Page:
Last week it was reported that La Liga, the Spanish first division, had agreed a deal with a US media company which opened the possibility of matches being staged in the States. The football world let out a knowing sigh; they knew there was no point trying to fight this. The deal simply represents yet another inevitable step towards the Americanisation and commercialisation of the beautiful game. No matter how many ‘the game’s gone’ tweets were posted, the media giants were going to carry on regardless.
[caption id="" align="alignnone" width="1000"] Image: The Crouton[/caption]
That is, until opposition arose from the the unlikeliest of groups. The players themselves have at last risen up in defence of their supporters. Here is a group which cannot be dismissed with promises of ‘responsible scheduling’ and the like. Nor, you would think, will they be bought out with promises of yet more money. If they fail to please the players, there will be no American-based La Liga. It’s a simple as that. Finally, the media corporations who have dominated football for so long are being held to account by a group they cannot ignore.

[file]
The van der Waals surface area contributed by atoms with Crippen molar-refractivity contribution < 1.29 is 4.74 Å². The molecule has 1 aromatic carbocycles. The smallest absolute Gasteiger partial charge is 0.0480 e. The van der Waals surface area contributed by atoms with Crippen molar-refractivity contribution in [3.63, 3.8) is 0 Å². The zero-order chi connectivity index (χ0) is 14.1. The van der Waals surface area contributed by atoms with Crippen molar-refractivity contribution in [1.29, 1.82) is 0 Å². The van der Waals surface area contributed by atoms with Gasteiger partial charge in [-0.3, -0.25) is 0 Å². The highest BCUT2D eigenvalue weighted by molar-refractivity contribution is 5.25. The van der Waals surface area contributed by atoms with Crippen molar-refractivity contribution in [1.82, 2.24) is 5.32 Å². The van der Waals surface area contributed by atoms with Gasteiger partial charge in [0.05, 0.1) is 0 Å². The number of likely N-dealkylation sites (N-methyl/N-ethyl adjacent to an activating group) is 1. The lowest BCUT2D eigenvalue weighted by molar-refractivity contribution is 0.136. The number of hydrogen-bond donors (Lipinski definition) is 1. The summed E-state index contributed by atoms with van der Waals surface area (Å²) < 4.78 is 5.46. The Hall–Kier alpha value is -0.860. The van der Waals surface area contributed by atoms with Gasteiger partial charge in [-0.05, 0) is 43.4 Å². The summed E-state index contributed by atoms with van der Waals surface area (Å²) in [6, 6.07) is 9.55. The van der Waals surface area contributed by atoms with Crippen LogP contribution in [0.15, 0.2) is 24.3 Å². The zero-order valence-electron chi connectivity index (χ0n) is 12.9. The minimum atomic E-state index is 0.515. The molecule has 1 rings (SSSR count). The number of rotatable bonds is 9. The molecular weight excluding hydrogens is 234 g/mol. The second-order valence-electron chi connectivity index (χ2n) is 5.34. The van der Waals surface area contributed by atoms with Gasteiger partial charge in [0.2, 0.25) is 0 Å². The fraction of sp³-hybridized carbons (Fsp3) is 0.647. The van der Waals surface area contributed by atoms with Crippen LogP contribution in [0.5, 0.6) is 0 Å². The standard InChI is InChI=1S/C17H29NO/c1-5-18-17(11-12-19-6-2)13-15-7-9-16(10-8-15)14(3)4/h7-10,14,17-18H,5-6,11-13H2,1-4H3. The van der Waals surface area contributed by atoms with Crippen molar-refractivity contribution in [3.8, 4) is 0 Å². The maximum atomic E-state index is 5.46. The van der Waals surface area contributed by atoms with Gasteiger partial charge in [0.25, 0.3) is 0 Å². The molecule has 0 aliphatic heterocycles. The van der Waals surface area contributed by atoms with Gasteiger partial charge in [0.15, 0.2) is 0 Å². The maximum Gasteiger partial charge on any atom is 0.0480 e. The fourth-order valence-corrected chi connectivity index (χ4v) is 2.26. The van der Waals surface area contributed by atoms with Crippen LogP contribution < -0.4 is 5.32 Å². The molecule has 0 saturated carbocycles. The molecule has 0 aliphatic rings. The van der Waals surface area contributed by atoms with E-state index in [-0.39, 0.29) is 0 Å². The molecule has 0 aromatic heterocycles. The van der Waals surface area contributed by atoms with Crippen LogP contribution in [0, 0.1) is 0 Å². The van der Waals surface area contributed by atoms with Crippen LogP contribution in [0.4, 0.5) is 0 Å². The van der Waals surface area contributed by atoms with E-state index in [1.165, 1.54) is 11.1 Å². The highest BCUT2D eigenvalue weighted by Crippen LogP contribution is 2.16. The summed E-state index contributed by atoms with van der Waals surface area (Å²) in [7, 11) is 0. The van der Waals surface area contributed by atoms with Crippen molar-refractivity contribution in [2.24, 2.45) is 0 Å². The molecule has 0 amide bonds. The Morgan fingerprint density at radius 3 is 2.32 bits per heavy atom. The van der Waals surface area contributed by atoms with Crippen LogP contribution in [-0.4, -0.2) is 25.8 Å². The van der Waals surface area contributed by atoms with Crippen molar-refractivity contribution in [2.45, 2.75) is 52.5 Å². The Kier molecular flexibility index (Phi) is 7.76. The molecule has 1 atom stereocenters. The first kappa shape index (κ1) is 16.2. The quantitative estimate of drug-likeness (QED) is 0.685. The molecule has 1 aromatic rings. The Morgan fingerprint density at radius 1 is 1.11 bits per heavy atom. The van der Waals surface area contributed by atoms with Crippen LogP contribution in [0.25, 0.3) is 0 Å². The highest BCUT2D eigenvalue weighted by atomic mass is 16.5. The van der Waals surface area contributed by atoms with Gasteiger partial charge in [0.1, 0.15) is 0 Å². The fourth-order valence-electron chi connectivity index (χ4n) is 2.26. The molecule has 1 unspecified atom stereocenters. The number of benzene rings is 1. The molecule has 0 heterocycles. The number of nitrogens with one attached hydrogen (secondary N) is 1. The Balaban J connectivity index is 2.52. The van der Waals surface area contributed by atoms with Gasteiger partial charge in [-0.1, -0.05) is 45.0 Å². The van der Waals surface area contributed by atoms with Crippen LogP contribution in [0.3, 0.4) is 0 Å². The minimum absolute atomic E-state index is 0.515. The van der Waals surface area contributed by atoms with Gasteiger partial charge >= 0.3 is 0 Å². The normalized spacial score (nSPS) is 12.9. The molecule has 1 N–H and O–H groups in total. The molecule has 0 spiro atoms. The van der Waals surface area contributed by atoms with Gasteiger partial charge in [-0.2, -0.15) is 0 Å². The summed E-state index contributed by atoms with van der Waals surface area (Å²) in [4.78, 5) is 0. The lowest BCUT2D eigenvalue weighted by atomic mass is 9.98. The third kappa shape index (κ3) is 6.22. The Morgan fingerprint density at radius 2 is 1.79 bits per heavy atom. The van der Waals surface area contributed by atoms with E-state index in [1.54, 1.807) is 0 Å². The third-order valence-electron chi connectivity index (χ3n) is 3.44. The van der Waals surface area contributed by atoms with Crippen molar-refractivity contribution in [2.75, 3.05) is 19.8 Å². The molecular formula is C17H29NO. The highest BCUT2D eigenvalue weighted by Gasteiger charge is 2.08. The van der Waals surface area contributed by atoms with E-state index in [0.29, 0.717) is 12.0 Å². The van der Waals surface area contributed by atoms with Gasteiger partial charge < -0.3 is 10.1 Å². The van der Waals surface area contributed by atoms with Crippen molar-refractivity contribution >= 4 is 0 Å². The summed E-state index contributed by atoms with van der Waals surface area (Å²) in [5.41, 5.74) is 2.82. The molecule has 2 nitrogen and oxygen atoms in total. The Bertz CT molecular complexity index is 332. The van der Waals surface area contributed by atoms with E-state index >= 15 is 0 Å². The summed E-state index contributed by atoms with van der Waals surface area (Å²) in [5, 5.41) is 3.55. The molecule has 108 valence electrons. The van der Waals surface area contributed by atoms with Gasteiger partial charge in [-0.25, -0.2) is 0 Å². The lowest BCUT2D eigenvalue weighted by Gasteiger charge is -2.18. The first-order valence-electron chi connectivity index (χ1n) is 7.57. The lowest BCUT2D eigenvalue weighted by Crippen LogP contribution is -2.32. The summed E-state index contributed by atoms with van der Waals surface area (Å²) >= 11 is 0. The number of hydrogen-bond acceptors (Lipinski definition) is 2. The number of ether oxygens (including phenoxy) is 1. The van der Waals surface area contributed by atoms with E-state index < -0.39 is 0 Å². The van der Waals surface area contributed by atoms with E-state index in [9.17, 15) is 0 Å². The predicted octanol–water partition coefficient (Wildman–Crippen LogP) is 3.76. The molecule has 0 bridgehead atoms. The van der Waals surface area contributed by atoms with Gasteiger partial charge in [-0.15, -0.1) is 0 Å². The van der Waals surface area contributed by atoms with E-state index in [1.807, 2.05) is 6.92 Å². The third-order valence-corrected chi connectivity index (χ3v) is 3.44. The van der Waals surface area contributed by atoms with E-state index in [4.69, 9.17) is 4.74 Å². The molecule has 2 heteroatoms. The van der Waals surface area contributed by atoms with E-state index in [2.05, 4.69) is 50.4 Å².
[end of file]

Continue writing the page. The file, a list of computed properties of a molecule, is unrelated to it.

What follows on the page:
A meeting is to be held by the Spanish Players’ Union which will be attended by the likes of Sergio Ramos, Sergio Busquets, and a host of other players including the captains of most La Liga sides. At this summit the players will decided how they will respond collectively to the plans, as they are angry at the lack of consultation. The current situation should not be overstated: all that is so far confirmed is that the players will stage a meeting. However, their reasoning that ‘La Liga is distancing the fans from the players, something that harms the show and the essence of football’ is enough to give encouragement to the disillusioned.
This latest development is by no means a solution to the growing distance between the footballing establishment and the supporters who make the sport special. It does, however, represent a beacon of hope to those who thought the relationship was irredeemable.